Today, I reflected on a New York Times article I’d read back in February 2006. I looked back in my files and found the exact statement I was looking for:
“In pursuing love, electronic communication allows us to be more reckless, fake, distracted and isolated than ever before”.
Thank you Daniel Jones for that irritating bit of nostalgia.
Perhaps I’m just ageing, but it does seem that love is the one thing that has disappeared in the digital commercialization of the 14th of February.
Now, I receive email spams from everybody I don’t want to know, reminding me that this is the time of the year for “Love!”. There are new computer viruses masquerading as love-sick Romeos. Even those messages that are surely heart-felt look suspiciously like someone rushed them across the keyboard, in between the tick-tock business emails.
Where are the caring messages of love scribbled (in real handwriting) onto scented pieces of paper and slipped into someone’s pocket or purse?
What of the considered words of kindness spoken on the phone? Why have they turned into an abbreviated text message from some ten-digit number claiming to be ‘my love’?
Why is it that even the people who write to agony columns seem to be leading more interesting lives than me? I know I can’t aspire to the barnstorming ‘romantic’ lives of the gods of the silver screen, but this is ridiculous.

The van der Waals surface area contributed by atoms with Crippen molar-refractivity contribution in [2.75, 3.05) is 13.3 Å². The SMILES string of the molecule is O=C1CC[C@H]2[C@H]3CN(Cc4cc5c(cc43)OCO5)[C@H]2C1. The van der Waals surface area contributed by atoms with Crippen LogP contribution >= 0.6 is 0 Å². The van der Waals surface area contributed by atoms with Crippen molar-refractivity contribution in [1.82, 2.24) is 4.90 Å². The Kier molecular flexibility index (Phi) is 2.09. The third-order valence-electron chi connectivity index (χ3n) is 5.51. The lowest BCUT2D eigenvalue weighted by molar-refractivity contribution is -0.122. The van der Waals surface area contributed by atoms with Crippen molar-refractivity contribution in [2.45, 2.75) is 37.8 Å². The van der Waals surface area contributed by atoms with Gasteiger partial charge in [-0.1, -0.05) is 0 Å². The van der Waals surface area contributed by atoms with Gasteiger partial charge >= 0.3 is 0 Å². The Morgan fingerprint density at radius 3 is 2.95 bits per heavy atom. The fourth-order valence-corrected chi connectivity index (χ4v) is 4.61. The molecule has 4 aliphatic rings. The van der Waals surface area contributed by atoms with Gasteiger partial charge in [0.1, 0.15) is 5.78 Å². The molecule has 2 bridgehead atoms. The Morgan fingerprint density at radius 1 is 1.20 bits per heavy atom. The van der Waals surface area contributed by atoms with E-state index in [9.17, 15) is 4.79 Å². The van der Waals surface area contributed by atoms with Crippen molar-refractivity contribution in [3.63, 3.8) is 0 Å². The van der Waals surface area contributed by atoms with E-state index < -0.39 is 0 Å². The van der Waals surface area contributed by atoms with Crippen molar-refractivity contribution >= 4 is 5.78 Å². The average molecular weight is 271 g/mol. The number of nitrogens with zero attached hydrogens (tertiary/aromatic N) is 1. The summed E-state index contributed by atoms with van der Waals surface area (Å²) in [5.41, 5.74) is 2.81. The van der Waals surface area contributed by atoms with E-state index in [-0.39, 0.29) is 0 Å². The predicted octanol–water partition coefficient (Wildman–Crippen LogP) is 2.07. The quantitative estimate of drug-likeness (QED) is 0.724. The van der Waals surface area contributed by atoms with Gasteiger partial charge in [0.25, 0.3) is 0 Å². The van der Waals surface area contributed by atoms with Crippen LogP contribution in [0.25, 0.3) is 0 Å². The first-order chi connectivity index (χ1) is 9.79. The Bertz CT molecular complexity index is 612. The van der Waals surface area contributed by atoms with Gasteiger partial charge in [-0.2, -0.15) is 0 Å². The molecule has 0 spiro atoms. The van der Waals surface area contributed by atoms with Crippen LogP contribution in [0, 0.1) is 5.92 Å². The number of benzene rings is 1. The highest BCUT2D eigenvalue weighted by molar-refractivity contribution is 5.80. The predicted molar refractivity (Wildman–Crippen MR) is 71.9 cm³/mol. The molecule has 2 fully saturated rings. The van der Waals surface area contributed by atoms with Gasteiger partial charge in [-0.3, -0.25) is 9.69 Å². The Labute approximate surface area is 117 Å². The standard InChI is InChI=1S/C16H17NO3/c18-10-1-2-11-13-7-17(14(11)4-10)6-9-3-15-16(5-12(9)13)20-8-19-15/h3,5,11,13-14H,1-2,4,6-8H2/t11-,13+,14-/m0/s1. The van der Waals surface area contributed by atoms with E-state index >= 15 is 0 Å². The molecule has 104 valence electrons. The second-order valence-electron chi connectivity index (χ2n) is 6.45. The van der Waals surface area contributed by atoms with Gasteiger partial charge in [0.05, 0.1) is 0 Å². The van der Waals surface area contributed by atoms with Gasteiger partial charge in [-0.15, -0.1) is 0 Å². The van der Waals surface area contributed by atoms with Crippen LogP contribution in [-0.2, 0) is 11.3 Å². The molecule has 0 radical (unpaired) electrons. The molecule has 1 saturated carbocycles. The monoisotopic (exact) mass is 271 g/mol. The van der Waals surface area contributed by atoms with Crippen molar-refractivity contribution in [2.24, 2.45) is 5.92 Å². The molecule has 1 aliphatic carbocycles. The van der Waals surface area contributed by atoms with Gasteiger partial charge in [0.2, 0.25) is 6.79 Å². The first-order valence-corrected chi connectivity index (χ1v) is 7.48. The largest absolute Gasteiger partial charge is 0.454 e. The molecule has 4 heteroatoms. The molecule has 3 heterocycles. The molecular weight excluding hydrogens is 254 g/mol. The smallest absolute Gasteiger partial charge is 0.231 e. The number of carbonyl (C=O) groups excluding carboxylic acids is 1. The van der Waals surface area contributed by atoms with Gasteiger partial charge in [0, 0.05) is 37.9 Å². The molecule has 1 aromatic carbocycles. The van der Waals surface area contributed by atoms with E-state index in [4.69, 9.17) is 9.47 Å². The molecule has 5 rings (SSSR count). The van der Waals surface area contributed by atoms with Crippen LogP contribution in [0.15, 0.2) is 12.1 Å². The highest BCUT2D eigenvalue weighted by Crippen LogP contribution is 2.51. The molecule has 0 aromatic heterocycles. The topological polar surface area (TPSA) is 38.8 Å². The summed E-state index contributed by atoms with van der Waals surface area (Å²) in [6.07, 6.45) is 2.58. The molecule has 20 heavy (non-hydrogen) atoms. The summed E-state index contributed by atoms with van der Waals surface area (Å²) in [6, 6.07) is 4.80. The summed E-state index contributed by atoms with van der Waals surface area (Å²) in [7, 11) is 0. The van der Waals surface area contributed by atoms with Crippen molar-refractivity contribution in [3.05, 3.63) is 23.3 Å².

Whatever happened to the romantic love of yesteryear?
ANALYSIS >> SYNTHESIS: How this scenario came to be
1995: Cards dominate the day
Stores sell 20 million Valentine’s Day cards. Two thousand email messages are sent to celebrate Valentine’s Day on this auspicious day. Text messages are not yet available as a service on mobile phones.
2005: The internet muscles in
Stores sell 30 million cards and an estimated 40 million Valentine’s Day emails are sent. One billion text messages are sent via mobile phones in a single day.
2006: Sick of love?
Daniel Jones’ article is published in the New York Times on Sunday 12 February. Here are a few of the lessons that emerge from her experience in handling the agony column:
- “Nearly everyone cyberstalks”.
- “In pursuing love, electronic communication allows us to be more reckless, fake, distracted and isolated than ever before”.
- “Online dating is found by many to be scary, fun, miraculous, hollow”.
- “Whether from test tube, a surrogate, an agency, or a friend, a baby is still a baby”.
- “Among the lovelorn and childless, many seem resigned that pets are better at forging successful relationships … than people”.
Read the full article “You’re not sick, you’re just in love” in the New York Times.
2010: Digital Cupid wins the day
Valentine’s Day cards are only for those few unconnected individuals (those who could have afforded the cards but can’t be bothered). One billion people are connected to the Internet and they send 300 million Valentine’s day messages. Two billion people have mobile phones and send three billion text messages on one day.
It is no longer considered cool by the under-35s to send anything but electronic messages. The Chinese set the trend for ‘love as a pragmatic act’ that might cause children (or in their case one child). They have never really believed in romantic love and this approach has caught on with two billion NBBs (the New Baby Boomers, the young 20-somethings who are now at the centre of the new economic revolution in China, India and Russia).
One million relationships are ended by text messages in February.
The numbers above are not necessarily verified to be accurate, but you get the point!